Job Satisfaction

An article on CNN.com revealed how employees who escaped the layoffs during the 2008  recession weren’t very happy due to the increased expectations of work completed, decreases in benefits, and, in some cases, decreases in pay. The article quotes a survey from Adecco Group North America that discovered that 54% of employed Americans were planning to start a job search after the economy rebounds. The percentage increased to 71% of those who were 18 to 29 years old. I would venture to say that these people are beyond “survivors guilt.”

Defining What You’re Looking For

If you happen to be planning to begin a job search as the economy starts to recover, it’s time to start doing your homework! Ask yourself questions that will help you define what companies and what positions you would be interested in. I recommend starting with creating your long term employment goals…what you want to be when you “grow up.” Ask yourself what kind of job/position/career would have you spring out of bed eager to get going? Remember to be specific with your goals because it’s harder to develop action plans to achieve goals that are nebulous. Also, remember that you can always adapt your goals as you learn more in the future!

If you’re undecided or having difficulty in defining this goal is, a great place to start looking is at your current and prior positions. What did you like about working in these positions? What did you dislike about working in these positions? Also, what was important to you about the position? Answering these questions will help you determine what values you were honoring and those values that you were “stepping on.” It will also help you understand what kind of corporate culture you want to be a part of.

Once you have defined some of your values around work, you may also want to look into what kind of work you want to do by again looking to your history and asking yourself some questions. Do you like working with people or independently? What benefits are mandatory for you vs. nice to have? What kind of hours do you want to work? [I remember that working 2nd shift was fine for me but I had tremendous difficulty transitioning to 3rd shift.] How flexible are you with pay? Are you willing to work on a draw / commission basis?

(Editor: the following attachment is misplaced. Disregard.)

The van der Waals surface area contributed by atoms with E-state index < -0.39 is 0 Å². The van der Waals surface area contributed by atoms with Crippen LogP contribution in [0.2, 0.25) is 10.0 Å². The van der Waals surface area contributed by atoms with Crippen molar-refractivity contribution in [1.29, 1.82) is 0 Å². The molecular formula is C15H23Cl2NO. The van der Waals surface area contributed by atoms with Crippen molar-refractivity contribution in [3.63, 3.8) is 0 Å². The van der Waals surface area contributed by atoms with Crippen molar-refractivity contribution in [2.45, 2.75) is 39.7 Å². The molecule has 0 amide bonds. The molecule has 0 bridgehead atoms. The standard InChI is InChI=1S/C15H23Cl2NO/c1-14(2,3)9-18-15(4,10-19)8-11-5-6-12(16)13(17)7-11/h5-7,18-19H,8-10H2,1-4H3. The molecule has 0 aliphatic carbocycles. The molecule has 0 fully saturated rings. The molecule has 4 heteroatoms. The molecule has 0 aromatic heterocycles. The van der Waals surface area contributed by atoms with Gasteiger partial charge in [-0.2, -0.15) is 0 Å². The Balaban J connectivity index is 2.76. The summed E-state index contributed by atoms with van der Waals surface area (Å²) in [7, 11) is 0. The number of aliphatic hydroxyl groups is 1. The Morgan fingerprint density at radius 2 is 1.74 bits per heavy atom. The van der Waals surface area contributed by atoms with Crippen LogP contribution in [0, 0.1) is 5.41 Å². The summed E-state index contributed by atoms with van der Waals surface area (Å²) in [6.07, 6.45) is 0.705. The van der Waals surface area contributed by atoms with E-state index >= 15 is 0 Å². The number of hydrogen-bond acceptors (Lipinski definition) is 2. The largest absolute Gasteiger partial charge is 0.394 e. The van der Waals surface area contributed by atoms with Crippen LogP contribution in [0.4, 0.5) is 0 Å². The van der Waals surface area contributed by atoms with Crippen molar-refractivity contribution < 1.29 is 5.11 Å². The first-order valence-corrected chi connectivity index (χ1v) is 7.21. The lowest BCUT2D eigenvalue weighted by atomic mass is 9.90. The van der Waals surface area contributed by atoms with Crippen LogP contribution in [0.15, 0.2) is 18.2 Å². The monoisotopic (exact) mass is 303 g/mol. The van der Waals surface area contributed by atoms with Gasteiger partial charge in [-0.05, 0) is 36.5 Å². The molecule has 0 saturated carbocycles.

One final comment. I recommend that you talk with your boss about your findings, provided the current work culture matches the culture you’re seeking. Taking this action is part of being the leader of your life. Having this discussion with your boss may yield some surprising results, especially if you remain open to the possibilities that present themselves. As a leader in various organizations, I always appreciate the candid conversations about what goals people have so that I can better support them in achieving these goals.

The “Other” Side

From the perspective of a leader in an organization, this article was a reminder to connect with my people. I also tapped into my curiosity about what motivates my people, what makes them tick, what inspires them to do their greatest work, and what do they really want to do with their lives. As I learn the answers to these questions, I am then able to give these people opportunities that will support their goals. I find it extremely rewarding to see people “move confidently in the direction of their dreams,” as Thoreau would say. This is an opportunity to really serve these people as a leader in the organization.

When I probe my people like this, initially I often hear that no one has ever asked them these questions. I generally sense an air of appreciation and gratitude that I’m taking this level of interest in them. There may even be a sense of disbelief from the person. The key to being successful with this approach is to reach beyond just asking the question and act on what you hear!

So what’s in it for you as a leader in your organization? Well, a few things. What would it be like to have a loyal group of employees working for you? Think back to a time when you were fiercely loyal to one of your bosses, and remember what you were willing to do for that person.  What would be possible if you had a team of people that loyal to you? And how would you feel watching members of your team spreading their wings and soaring on their own, knowing that you helped these people realize their potential? From a practical standpoint, what costs associated with replacing a team member that you will avoid by retaining your talented and experienced people? There may be hard costs and opportunity costs associated with this.

Coaching

Regardless of which side of the table you are on, a coach is able to help you establish your vision and support you while you execute on it. By teaching you techniques and processes, my goal is to help you to realize your potential so that you, too, can spread your wings and soar. If you are interested in coaching, please contact me to schedule a free, no obligation sample session to experience my coaching first hand.

Gary Bamberger